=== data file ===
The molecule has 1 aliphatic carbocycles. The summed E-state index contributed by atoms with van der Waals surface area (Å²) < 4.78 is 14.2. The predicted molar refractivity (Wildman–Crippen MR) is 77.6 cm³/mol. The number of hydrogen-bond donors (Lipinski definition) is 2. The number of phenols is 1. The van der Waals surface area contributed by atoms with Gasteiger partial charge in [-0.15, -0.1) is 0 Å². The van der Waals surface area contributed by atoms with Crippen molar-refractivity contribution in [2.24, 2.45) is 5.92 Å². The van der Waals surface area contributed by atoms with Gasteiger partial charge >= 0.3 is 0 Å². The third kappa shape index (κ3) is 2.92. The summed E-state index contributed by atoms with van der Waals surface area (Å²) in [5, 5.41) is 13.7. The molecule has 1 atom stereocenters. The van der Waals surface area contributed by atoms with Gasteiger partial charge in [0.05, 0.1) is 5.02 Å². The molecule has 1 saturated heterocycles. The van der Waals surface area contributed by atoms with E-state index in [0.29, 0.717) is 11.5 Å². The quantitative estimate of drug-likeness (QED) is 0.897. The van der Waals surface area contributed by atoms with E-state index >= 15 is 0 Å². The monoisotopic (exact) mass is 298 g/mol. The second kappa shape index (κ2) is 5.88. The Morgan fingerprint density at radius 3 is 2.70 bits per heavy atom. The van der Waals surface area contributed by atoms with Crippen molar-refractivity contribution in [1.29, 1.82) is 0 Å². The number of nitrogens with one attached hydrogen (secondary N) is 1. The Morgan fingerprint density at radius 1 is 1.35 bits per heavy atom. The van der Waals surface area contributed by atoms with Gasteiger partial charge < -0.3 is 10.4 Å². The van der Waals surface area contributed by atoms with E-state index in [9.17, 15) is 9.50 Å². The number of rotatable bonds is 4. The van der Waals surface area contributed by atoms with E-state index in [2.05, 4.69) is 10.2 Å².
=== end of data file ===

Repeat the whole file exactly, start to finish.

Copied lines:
The molecule has 1 aliphatic carbocycles. The summed E-state index contributed by atoms with van der Waals surface area (Å²) < 4.78 is 14.2. The predicted molar refractivity (Wildman–Crippen MR) is 77.6 cm³/mol. The number of hydrogen-bond donors (Lipinski definition) is 2. The number of phenols is 1. The van der Waals surface area contributed by atoms with Gasteiger partial charge in [-0.15, -0.1) is 0 Å². The van der Waals surface area contributed by atoms with Crippen molar-refractivity contribution in [2.24, 2.45) is 5.92 Å². The van der Waals surface area contributed by atoms with Gasteiger partial charge >= 0.3 is 0 Å². The third kappa shape index (κ3) is 2.92. The summed E-state index contributed by atoms with van der Waals surface area (Å²) in [5, 5.41) is 13.7. The molecule has 1 atom stereocenters. The van der Waals surface area contributed by atoms with Gasteiger partial charge in [0.05, 0.1) is 5.02 Å². The molecule has 1 saturated heterocycles. The van der Waals surface area contributed by atoms with E-state index in [0.29, 0.717) is 11.5 Å². The quantitative estimate of drug-likeness (QED) is 0.897. The van der Waals surface area contributed by atoms with E-state index >= 15 is 0 Å². The monoisotopic (exact) mass is 298 g/mol. The second kappa shape index (κ2) is 5.88. The Morgan fingerprint density at radius 3 is 2.70 bits per heavy atom. The van der Waals surface area contributed by atoms with Crippen molar-refractivity contribution in [1.29, 1.82) is 0 Å². The number of nitrogens with one attached hydrogen (secondary N) is 1. The Morgan fingerprint density at radius 1 is 1.35 bits per heavy atom. The van der Waals surface area contributed by atoms with Gasteiger partial charge < -0.3 is 10.4 Å². The van der Waals surface area contributed by atoms with E-state index in [9.17, 15) is 9.50 Å². The number of rotatable bonds is 4. The van der Waals surface area contributed by atoms with E-state index in [2.05, 4.69) is 10.2 Å².